Yes or no
During the trial, the patients with locked-in syndrome were unable to even move their eyes to communicate. A non-invasive brain-computer interface (BCI) detected their responses by measuring changes in blood oxygen levels in the brain. With this device the patients were able to respond "yes" or "no" via thought to spoken questions.
Extensive investigations were carried out in four people with ALS (amyotrophic lateral sclerosis). The researchers asked personal questions with known answers and open questions that needed "yes" or "no" answers including: "Your husband’s name is Joachim?" and "Are you happy?". Seven out of ten times, the answers they got were correct responses.
"The striking results overturn my own theory that people with complete locked-in syndrome are not capable of communication. We found that all four people we tested were able to answer the personal questions we asked them, using their thoughts alone. If we can replicate this study in more patients I believe we could restore useful communication in completely locked-in states for people with motor neuron diseases", thus explained Professor Niels Birbaumer, neuroscientist at the Wyss Center for Bio and Neuro-engineering in Geneva, Switzerland and senior author of the paper.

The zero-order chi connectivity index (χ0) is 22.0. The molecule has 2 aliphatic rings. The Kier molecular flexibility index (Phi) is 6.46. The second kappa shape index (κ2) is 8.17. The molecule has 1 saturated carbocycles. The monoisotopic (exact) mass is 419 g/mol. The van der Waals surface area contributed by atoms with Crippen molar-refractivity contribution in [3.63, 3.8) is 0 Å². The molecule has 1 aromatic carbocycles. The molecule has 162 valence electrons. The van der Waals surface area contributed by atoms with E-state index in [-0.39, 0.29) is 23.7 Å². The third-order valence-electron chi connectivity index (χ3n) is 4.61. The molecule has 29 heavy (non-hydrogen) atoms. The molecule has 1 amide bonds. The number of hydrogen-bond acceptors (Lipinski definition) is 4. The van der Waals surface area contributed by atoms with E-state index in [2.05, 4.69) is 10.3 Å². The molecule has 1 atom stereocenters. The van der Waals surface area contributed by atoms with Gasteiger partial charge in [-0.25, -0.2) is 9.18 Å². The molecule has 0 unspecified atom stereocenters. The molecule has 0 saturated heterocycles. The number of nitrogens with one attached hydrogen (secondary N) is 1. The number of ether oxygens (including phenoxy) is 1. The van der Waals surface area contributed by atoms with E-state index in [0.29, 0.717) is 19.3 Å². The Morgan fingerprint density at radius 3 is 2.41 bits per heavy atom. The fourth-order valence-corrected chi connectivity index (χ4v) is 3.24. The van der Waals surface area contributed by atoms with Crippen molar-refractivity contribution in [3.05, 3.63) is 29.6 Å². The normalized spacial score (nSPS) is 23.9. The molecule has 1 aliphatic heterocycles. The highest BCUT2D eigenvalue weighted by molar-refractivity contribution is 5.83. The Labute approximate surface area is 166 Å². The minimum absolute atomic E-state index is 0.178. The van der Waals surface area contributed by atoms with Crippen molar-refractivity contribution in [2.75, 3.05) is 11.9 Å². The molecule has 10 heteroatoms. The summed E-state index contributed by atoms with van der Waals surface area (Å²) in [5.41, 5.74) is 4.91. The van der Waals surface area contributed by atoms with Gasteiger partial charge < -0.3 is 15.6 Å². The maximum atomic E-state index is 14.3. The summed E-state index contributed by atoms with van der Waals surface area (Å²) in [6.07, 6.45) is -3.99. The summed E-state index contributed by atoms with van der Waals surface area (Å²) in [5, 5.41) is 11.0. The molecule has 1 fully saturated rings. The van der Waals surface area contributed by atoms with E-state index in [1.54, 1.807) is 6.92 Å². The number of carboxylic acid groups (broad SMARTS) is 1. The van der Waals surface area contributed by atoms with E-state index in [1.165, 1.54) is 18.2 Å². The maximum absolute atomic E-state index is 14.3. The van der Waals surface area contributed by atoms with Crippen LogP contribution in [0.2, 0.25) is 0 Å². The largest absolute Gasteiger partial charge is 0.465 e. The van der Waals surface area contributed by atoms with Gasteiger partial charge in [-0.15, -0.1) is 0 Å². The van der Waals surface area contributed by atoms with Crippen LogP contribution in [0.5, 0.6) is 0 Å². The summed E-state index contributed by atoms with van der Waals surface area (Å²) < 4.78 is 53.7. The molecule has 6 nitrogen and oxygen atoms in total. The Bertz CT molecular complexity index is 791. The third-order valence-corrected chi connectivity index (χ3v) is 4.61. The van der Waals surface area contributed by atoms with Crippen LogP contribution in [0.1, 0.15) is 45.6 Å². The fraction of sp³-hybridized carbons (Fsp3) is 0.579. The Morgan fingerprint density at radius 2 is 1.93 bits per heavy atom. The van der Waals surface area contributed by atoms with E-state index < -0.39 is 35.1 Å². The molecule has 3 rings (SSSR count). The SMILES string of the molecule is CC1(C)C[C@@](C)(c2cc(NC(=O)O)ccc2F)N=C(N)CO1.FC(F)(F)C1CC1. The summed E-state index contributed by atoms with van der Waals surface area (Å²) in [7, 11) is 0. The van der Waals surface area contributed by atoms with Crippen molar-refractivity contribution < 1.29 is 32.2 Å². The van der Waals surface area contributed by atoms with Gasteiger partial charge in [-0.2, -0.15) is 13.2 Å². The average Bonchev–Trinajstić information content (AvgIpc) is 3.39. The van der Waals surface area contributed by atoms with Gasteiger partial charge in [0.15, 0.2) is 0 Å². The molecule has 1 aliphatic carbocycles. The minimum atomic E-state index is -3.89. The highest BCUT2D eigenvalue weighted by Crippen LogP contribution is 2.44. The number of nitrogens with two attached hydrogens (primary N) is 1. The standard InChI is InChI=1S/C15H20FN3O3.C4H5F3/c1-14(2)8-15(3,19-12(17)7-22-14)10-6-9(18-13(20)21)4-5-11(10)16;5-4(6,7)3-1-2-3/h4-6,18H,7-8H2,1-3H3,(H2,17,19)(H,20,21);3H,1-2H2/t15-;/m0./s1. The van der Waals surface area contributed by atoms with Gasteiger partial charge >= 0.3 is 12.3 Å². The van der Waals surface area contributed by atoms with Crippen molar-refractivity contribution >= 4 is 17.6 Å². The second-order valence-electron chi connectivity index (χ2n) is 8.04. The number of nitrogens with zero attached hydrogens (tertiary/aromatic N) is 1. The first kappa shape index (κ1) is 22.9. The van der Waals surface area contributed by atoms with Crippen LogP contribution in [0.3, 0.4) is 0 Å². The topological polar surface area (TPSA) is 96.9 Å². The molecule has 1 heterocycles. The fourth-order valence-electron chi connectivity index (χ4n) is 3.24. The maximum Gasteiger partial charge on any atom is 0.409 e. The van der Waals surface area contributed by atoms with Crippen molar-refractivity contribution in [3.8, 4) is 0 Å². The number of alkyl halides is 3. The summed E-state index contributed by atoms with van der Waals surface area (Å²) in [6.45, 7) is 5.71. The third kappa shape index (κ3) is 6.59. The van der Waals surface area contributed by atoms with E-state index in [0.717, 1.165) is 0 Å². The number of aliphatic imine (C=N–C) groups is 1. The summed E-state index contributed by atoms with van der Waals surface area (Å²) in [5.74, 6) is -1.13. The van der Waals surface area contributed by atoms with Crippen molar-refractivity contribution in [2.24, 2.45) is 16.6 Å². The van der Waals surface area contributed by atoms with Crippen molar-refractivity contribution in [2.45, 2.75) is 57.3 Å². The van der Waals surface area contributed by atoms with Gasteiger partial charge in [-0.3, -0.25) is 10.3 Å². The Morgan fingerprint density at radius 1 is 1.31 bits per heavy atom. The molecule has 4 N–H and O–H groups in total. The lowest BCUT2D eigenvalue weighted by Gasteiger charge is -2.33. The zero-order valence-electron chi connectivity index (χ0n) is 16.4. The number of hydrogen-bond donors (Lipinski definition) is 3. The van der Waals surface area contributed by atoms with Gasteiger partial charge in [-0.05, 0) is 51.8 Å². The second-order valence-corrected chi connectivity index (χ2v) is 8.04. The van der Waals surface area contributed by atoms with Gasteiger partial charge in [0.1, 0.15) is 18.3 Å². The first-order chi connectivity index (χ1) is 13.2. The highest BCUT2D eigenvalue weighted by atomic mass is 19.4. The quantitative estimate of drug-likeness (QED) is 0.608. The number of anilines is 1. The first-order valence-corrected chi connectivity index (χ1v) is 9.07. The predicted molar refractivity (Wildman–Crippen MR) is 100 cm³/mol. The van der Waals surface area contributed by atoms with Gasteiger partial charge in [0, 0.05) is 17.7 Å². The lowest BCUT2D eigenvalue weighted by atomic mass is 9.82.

"We were initially surprised at the positive responses when we questioned the four completely locked-in participants about their quality of life. All four had accepted artificial ventilation in order to sustain their life when breathing became impossible so, in a sense, they had already chosen to live. What we observed was as long as they received satisfactory care at home, they found their quality of life acceptable. It is for this reason, if we could make this technique widely clinically available, it would have a huge impact on the day-to-day life of people with complete locked-in syndrome."
A crucial first step
Professor John Donoghue, Director of the Wyss Center, said: "Restoring communication for completely locked-in people is a crucial first step in the challenge to regain movement. The Wyss Center plans to build on the results of this study to develop clinically useful technology that will be available to people with paralysis resulting from ALS, stroke or spinal cord injury. The technology used in the study also has broader applications that we believe could be further developed to treat and monitor people with a wide range of neuro-disorders."
The BCI technique in the study used near-infrared spectroscopy (NIRS) combined with electroencephalography (EEG) to measure blood oxygenation and electrical activity in the brain. While other BCI’s have previously enabled some paralyzed patients to communicate, NIRS is so far the only successful approach to restore communication to people who have complete locked-in syndrome.